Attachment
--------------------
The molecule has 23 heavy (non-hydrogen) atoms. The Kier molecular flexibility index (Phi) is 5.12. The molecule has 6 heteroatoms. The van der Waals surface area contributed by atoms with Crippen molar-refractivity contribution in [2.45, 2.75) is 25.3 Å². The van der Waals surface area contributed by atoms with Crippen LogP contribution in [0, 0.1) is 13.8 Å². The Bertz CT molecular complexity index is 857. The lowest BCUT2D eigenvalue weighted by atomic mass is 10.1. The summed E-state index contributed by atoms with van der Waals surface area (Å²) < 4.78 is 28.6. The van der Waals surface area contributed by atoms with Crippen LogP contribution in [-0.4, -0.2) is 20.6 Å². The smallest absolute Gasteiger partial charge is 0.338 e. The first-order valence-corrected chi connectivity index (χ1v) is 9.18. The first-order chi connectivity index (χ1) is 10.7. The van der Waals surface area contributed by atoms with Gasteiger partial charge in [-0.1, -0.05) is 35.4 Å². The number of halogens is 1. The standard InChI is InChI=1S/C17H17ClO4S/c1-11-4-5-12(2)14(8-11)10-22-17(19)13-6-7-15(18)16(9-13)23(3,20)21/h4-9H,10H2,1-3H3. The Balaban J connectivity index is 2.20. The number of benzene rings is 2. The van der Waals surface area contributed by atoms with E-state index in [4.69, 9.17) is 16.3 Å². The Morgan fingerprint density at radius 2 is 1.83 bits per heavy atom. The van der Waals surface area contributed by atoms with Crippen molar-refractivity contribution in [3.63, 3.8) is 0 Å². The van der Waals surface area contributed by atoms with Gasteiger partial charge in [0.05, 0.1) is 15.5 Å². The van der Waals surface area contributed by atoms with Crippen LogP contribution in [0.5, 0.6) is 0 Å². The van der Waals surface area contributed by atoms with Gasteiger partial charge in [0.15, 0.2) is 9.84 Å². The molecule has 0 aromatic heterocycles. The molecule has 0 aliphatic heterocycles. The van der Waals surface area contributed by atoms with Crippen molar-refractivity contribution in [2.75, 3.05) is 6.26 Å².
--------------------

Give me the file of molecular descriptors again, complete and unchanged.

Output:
The molecule has 23 heavy (non-hydrogen) atoms. The Kier molecular flexibility index (Phi) is 5.12. The molecule has 6 heteroatoms. The van der Waals surface area contributed by atoms with Crippen molar-refractivity contribution in [2.45, 2.75) is 25.3 Å². The van der Waals surface area contributed by atoms with Crippen LogP contribution in [0, 0.1) is 13.8 Å². The Bertz CT molecular complexity index is 857. The lowest BCUT2D eigenvalue weighted by atomic mass is 10.1. The summed E-state index contributed by atoms with van der Waals surface area (Å²) < 4.78 is 28.6. The van der Waals surface area contributed by atoms with Crippen LogP contribution in [-0.4, -0.2) is 20.6 Å². The smallest absolute Gasteiger partial charge is 0.338 e. The first-order valence-corrected chi connectivity index (χ1v) is 9.18. The first-order chi connectivity index (χ1) is 10.7. The van der Waals surface area contributed by atoms with Gasteiger partial charge in [-0.1, -0.05) is 35.4 Å². The number of halogens is 1. The standard InChI is InChI=1S/C17H17ClO4S/c1-11-4-5-12(2)14(8-11)10-22-17(19)13-6-7-15(18)16(9-13)23(3,20)21/h4-9H,10H2,1-3H3. The Balaban J connectivity index is 2.20. The number of benzene rings is 2. The van der Waals surface area contributed by atoms with E-state index in [4.69, 9.17) is 16.3 Å². The Morgan fingerprint density at radius 2 is 1.83 bits per heavy atom. The van der Waals surface area contributed by atoms with Crippen molar-refractivity contribution in [3.63, 3.8) is 0 Å². The van der Waals surface area contributed by atoms with Gasteiger partial charge in [0.05, 0.1) is 15.5 Å². The van der Waals surface area contributed by atoms with Crippen LogP contribution in [0.5, 0.6) is 0 Å². The van der Waals surface area contributed by atoms with Gasteiger partial charge in [0.15, 0.2) is 9.84 Å². The molecule has 0 aromatic heterocycles. The molecule has 0 aliphatic heterocycles. The van der Waals surface area contributed by atoms with Crippen molar-refractivity contribution in [2.75, 3.05) is 6.26 Å².